The EU’s answer to a mountain it calls a molehill: pretend the molehill is a mountain.
When my devotions could not pierce thy silent ears,
then was my heart broken, as was my verse.
My breast was full of fears and disorder.
My bent thoughts, like a brittle bow,
did fly asunder:
Each took his way; some would to pleasures go,
some to the wars and thunder
From ‘Denial’ by George Herbert
As David Coleman would’ve said, “Thursday is the Big One”. At that eurozone FinMin’s summit, push meets shove in the face of a Germany desperate not to get exposed, an ECB desperate to inflate away debt, a Brussels desperate to make taxpayers the final debt guarantor, and a US down-and-dirty desperate not to let contagion hit its shores.
The striking thing about all these aims – apart from the obvious conflict of interests – is that they are all ultimately unachievable. But from Day One, the EU’s approach to life has been to make a molehill out of a mountain.
Germany is about to get very exposed to a Spain becoming increasingly truculent and rapidly insolvent. (You read it here first). Indeed, Merkel’s rationale for bending a little on the ESM booster is that she is worried about Iberia in general: but being a scientist, one assumes her maths are good enough to know that she’d be peeing at a Tsunami by setting 700 billion euros aside to bail out Spain.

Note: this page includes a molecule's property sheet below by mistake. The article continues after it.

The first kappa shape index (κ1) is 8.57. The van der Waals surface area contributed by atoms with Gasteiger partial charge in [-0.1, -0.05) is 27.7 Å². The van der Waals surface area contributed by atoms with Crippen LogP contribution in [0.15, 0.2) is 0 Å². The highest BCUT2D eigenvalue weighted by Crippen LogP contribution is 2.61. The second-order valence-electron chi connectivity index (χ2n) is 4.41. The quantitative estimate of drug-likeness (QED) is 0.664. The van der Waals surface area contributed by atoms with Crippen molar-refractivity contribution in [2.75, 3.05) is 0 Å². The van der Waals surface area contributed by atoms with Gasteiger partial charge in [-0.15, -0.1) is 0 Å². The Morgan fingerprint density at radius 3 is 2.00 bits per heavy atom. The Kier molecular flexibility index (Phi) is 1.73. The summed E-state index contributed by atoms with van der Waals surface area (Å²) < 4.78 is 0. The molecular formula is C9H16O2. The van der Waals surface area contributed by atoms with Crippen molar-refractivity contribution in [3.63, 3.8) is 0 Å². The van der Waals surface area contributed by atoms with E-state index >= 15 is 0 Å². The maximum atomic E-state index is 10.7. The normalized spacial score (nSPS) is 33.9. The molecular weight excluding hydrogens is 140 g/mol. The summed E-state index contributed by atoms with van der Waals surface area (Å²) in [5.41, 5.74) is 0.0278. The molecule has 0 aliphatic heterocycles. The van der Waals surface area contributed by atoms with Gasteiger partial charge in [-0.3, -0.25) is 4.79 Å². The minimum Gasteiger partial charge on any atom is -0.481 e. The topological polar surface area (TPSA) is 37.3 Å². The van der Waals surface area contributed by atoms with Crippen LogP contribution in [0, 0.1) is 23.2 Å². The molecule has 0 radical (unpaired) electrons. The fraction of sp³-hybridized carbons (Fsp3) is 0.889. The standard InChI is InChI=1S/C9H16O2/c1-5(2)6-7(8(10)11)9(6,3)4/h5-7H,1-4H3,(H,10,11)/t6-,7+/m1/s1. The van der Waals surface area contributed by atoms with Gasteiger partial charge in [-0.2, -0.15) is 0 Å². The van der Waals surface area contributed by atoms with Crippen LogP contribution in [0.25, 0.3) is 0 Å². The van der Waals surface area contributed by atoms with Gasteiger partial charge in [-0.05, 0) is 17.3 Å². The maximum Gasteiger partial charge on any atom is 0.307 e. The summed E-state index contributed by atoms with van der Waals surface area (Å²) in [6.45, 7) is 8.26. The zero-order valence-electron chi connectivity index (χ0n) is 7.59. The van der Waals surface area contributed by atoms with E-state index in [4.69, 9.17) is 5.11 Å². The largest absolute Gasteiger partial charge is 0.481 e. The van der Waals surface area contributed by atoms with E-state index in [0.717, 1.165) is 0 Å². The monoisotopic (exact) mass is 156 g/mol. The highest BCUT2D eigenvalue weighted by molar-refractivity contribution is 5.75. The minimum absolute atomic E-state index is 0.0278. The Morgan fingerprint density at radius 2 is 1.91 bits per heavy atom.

This leads us to the ECB where, whatever his public pronouncements might be, Mario the Bondholder Impaler has an excellent head for figures, and knows that only currency-printing on a massive scale will bail Spain out. It would also rapidly cheapen eurozone goods, and help in the process of stimulation desired by the man in the Italian mess, Mario Monti. Very quickly, however, it would mean exploding raw material costs – and simply deepen the slump. And of course, with every time that Signor Draghi’s finger hovers over the printing button, the Bundesbank, Berlin (and most of Bankfurt these days with the exception of Josef Ackermann) get an attack of the vapours.
Over in Brussels, the Mad Folks like Regler and Rehn have privately sussed that there is little appetite for ESM risk in the markets, and thus stealth taxes of one form or another are the only way. The fact that these taxes would be required to help countries who couldn’t pay the taxes because they need help wouldn’t occur to Klaus and Olli, because both men lost their enfeebled grip on financial reality a long time ago. Nor would they worry too much about the obviously depressive effect of those taxes on demand throughout the EU as a whole. Nor, ultimately, that most Europeans would rather hang these two useless incompetents upside down within easy reach of a pride of lions than pay any more to preserve The Great Dream.